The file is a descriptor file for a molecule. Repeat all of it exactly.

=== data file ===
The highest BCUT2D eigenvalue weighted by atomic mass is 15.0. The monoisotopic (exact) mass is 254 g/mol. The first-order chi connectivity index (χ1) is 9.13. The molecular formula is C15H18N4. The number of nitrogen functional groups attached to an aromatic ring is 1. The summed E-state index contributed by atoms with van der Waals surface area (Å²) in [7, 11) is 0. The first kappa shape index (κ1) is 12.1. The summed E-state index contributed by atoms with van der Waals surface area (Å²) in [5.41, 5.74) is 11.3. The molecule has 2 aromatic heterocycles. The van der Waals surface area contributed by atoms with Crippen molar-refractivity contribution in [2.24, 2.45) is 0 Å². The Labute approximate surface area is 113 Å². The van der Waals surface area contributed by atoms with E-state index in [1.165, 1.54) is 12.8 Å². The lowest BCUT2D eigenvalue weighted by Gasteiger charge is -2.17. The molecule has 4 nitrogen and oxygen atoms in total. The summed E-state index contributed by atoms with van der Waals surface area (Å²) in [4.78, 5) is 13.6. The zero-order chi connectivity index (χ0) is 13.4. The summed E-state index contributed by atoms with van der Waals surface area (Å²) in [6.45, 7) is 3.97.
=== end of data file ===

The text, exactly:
The highest BCUT2D eigenvalue weighted by atomic mass is 15.0. The monoisotopic (exact) mass is 254 g/mol. The first-order chi connectivity index (χ1) is 9.13. The molecular formula is C15H18N4. The number of nitrogen functional groups attached to an aromatic ring is 1. The summed E-state index contributed by atoms with van der Waals surface area (Å²) in [7, 11) is 0. The first kappa shape index (κ1) is 12.1. The summed E-state index contributed by atoms with van der Waals surface area (Å²) in [5.41, 5.74) is 11.3. The molecule has 2 aromatic heterocycles. The van der Waals surface area contributed by atoms with Crippen molar-refractivity contribution in [2.24, 2.45) is 0 Å². The Labute approximate surface area is 113 Å². The van der Waals surface area contributed by atoms with E-state index in [1.165, 1.54) is 12.8 Å². The lowest BCUT2D eigenvalue weighted by Gasteiger charge is -2.17. The molecule has 4 nitrogen and oxygen atoms in total. The summed E-state index contributed by atoms with van der Waals surface area (Å²) in [4.78, 5) is 13.6. The zero-order chi connectivity index (χ0) is 13.4. The summed E-state index contributed by atoms with van der Waals surface area (Å²) in [6.45, 7) is 3.97.